[Twisted-Python] twisted cred: why does avatarId need to be a str?
Laurens Van Houtven
lvh at laurensvh.be
Wed Sep 8 20:12:56 EDT 2010
Actually, I believe much of the confusion is cleared up. Apparently I
misunderstood what a Realm does. Oops!
The application in the original mail, which I will continue to talk about in
this one, is a token endpoint. I've been told an explanation of what that is
is in order. To start out: it is NOT the thing that actually serves
protected resources, that's a resource server, which is a different beast
entirely. The job of a token endpoint is to turn certain kinds of
credentials into an access token; the access token, in turn, can be used to
access protected resources. So basically, these credentials are about
already provided access grants, that haven't been turned into access tokens
yet. Examples of such credentials which can be turned in for access tokens:
- authorization code: This represents an access grant from the end user.
Instead of receiving an access token when the grant was issued, you got this
code, which basically is a credential that says "This person is allowed to
access the protected resource, but we haven't given him a proper token to do
that yet". The token endpoint is for turning one of these into a token.
- refresh token: in case your access token has been used up or expired,
one refresh token can be exchanged for one access token
- assertion: this is basically just a pair of opaque strings (a type and
a value); it's used for tying OAuth in with existing systems. Hence, this is
- user credentials: this is the classic username/password. It's a bit
silly to use this; the only advantage is that you can limit which servers
need access to these credentials.
The key thing to remember is: token endpoints let you trade in some
credentials that prove you're supposed to have access for a token that
actually *gives* you that access.
Since people asked for more detail as to which data exactly needs to be
passed to the Realm (yes, even now that I know what the Realm actually
does). This is basically all of the data in the token endpoint's
response. The response contains the following data, in JSON format:
(explanations of what each thing is in the following paragraphs)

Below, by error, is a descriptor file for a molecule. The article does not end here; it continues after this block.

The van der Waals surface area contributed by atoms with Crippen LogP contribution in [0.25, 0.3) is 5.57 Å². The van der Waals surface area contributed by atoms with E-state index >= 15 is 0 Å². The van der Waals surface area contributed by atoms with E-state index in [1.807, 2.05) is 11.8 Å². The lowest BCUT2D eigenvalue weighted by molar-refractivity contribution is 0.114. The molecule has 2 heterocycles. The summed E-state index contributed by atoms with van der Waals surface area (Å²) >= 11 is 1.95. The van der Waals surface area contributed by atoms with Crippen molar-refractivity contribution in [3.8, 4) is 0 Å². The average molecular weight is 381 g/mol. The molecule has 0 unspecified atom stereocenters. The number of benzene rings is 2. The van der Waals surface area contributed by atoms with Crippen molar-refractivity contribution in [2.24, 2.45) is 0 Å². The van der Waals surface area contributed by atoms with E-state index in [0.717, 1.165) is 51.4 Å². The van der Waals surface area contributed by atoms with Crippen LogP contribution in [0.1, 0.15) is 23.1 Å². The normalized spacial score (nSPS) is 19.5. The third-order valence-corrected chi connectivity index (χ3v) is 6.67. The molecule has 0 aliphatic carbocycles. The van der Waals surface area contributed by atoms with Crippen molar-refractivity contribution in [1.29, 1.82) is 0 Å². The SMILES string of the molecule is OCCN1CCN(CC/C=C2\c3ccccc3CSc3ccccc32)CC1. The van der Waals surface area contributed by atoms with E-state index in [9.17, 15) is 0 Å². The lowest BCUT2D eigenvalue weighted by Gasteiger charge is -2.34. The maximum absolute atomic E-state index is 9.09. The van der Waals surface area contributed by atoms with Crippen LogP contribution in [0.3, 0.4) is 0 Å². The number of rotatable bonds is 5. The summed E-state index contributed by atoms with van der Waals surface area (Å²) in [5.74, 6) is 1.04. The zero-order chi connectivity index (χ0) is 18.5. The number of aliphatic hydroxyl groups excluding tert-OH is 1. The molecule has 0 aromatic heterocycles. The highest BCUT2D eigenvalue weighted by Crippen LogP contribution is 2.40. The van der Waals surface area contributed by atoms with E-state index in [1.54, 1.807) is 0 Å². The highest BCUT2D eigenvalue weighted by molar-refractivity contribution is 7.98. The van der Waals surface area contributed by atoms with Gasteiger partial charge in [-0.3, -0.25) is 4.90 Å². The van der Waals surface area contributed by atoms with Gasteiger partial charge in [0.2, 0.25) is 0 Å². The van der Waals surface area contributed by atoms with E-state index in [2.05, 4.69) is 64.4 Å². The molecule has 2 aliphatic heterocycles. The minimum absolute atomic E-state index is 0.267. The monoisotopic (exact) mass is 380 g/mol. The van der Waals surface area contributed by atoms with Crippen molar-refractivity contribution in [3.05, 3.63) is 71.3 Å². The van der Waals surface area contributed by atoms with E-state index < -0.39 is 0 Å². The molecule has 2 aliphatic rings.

- the access token (an ascii string, mandatory)
- the expiration time (optional)
- the refresh token (another ascii string, similar to the access token,
- scope (an ascii string consisting of a set of space-separated words,
Optional here does not really mean "at my option" but "occasionally
required", so it is necessary that all four can be passed to the IRealm at
the same time. Furthermore, it's impossible to use the Mind for some of
them, because ICredentialsCheckers never see the Mind, and all of that data
(access token, refresh token, expiration time, scope) are only ever visible
to the ICredentialsChecker.
Again, the access token is something you use to actually access a protected
resource. The refresh token is something you use to get a new token when
your old one expires or is used up. Defining the scope properly is hard,
it's deliberately vague in the spec as well; it's a set of strings that
determine what you can do with your shiny new access token. For example, for
Facebook, the scope might be "name friends likes" for a token that allows
someone to access your name, your list of friends and what you like, but not
your pictures, gender, date of birth. These values are not determined by the
spec, and you can just make some up for your service.
Also, to clear up a misunderstanding:
> (and furthermore, why is anybody responsible for "requesting the new
token" in the first place? why do any new tokens ever need to be requested
on the service provider's side of things?)
Yes, sorry, that was a poorly chosen verb. I should have just said "creates
a new token"; I didn't, because typically token creation and storage happens
somewhere else in a centralized place (hence, this code *requests* it).
Does that help?
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